India’s Supreme Court has suspended the implementation of the controversial new agriculture laws that have sparked weeks of demonstrations by tens of thousands of farmers on the outskirts of New Delhi.
The Supreme Court said on Tuesday, it wanted to facilitate mediation between the government and the protesting farmers who fear the legislation will leave them at the mercy of big businesses.
The court judges also ordered the creation of a four-man committee to look into farmers’ grievances over the laws, saying they were “extremely disappointed” with how negotiations had gone so far.
The judges also expressed concern at the lack of consultation with farmers when passing the law.
“These are matters of life and death. We are concerned with laws. We are concerned with lives and property of people affected by the agitation. We are trying to solve the problem in the best way. One of the powers we have is to suspend the legislation,” SA Bobde, the chief justice, told the court.
Since November, upwards of half a million farmers had marched to the peripheries of Delhi and occupied roads and highways going into the capital, setting up a 24-hour protest camp while calling for the repeal of the law.
The farmers argued that the new laws were passed by the government without consultation, had exposed them to the mercy of large corporations for crop prices and put them at greater risk of poverty and losing their land.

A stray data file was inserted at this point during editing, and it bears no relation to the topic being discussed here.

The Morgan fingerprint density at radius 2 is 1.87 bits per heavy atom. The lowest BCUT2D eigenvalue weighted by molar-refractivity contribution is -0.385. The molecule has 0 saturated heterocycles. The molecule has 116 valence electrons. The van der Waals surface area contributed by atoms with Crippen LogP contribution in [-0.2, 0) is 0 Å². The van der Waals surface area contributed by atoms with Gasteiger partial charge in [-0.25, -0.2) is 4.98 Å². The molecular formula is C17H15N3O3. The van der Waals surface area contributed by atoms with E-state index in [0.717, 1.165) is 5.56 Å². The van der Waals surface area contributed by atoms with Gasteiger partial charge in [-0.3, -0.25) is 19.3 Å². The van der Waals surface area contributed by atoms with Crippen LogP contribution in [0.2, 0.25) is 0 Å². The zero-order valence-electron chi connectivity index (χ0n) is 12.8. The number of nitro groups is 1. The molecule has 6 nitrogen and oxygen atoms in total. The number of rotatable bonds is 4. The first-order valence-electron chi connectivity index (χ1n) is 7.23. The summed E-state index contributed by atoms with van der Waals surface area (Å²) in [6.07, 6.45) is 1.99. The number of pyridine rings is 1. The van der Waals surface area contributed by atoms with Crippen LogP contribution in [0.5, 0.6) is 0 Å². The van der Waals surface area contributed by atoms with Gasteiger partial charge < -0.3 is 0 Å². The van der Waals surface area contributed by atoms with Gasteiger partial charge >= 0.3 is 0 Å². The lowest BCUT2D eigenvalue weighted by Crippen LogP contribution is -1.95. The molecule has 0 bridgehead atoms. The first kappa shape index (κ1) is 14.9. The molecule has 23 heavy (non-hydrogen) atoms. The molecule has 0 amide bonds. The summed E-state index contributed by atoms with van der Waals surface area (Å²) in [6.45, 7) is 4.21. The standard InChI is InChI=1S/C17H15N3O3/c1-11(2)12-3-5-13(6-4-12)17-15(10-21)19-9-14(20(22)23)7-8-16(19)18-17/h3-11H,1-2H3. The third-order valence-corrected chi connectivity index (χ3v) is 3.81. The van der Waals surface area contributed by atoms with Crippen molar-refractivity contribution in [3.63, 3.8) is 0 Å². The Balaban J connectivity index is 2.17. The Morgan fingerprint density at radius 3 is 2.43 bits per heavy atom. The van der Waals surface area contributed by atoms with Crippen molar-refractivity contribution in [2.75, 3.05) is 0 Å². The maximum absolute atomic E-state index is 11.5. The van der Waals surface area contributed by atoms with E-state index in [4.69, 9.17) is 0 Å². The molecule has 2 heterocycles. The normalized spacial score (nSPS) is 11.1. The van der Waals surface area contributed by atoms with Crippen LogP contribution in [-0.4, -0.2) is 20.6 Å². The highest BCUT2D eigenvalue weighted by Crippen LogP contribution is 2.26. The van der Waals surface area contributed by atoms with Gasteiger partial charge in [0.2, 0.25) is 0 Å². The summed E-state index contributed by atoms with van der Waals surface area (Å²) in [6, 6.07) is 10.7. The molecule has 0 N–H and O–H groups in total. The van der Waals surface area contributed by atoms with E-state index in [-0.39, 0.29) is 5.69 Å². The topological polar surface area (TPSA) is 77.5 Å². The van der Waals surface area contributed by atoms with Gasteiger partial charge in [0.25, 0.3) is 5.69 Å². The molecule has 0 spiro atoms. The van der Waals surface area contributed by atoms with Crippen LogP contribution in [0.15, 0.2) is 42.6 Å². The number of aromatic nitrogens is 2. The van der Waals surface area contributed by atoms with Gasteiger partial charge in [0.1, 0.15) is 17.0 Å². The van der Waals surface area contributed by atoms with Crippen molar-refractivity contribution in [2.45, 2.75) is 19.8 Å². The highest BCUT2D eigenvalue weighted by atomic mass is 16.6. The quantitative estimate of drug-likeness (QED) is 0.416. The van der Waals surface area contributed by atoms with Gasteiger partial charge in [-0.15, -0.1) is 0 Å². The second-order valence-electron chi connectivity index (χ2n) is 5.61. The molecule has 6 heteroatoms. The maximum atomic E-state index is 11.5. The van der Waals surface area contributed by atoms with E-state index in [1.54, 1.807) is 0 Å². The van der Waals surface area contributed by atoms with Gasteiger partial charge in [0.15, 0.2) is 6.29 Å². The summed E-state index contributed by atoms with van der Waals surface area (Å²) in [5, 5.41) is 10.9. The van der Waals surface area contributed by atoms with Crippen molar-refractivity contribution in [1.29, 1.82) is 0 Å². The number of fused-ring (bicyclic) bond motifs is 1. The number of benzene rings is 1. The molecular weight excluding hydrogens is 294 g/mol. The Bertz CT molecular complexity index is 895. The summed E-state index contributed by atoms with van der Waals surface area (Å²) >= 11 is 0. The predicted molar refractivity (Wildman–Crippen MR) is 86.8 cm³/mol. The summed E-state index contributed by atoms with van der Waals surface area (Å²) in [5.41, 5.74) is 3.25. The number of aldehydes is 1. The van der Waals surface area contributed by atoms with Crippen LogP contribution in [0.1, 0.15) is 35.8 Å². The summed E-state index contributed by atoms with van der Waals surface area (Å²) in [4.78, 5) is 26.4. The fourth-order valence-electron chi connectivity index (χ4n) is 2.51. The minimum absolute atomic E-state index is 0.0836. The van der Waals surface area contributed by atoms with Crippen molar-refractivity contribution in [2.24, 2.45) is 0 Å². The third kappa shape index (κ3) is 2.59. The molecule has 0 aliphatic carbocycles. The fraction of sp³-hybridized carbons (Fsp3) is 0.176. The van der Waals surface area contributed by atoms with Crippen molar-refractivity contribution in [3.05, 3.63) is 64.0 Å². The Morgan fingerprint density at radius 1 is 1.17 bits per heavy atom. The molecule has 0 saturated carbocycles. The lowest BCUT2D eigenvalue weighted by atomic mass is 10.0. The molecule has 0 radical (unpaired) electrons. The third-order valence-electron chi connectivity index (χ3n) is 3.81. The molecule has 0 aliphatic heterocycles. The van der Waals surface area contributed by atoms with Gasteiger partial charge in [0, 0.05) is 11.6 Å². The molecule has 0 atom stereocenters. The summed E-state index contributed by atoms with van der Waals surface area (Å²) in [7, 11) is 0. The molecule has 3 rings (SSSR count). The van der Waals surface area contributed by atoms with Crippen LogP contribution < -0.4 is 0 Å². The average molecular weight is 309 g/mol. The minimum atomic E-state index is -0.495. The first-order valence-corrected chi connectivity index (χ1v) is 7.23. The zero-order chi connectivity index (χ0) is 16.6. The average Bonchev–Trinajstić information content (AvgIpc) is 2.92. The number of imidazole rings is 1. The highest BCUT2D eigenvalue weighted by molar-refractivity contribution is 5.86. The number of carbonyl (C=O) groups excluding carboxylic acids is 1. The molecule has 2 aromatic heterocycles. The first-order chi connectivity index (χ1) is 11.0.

The farmers’ protests have proved to be one of the greatest political challenges to face Prime Minister, Narendra Modi, since he came to power in 2014.
It was one of the first times the government had been forced to the negotiating table following mass agitation and, despite eight rounds of talks, had remained in deadlock.
While many politicians who had expressed anger at the farm laws celebrated the ruling, it was met with derision by farmers’ leaders who said “now is not the time for a committee”.
Farming unions reiterated that they would not participate in any court-ordered committee process and would not call off their protest until the new legislation was repealed.
“The members of the supreme court-appointed committee are not dependable as they have been writing on how agri laws are pro-farmer. We will continue our agitation,” said farmer leader Balbeer Singh Rajewal at a press conference.
The farmers said they still intended to go ahead with a planned protest tractor rally through Delhi on India’s Republic Day on January 26.
So far 60 farmers have died while taking part in the protests, which have involved camping out in make-shift tents in icy winter temperatures.
Some described the ruling as a setback for Modi, who can usually rely on the backing of the Supreme Court, which is widely seen as favourable to the ruling government.
However, other observers noted that the court’s decision to suspend the farm laws gave the government a way out of the negotiation deadlock without appearing to have bowed to the demands of the farmers. (Source: The Guardian)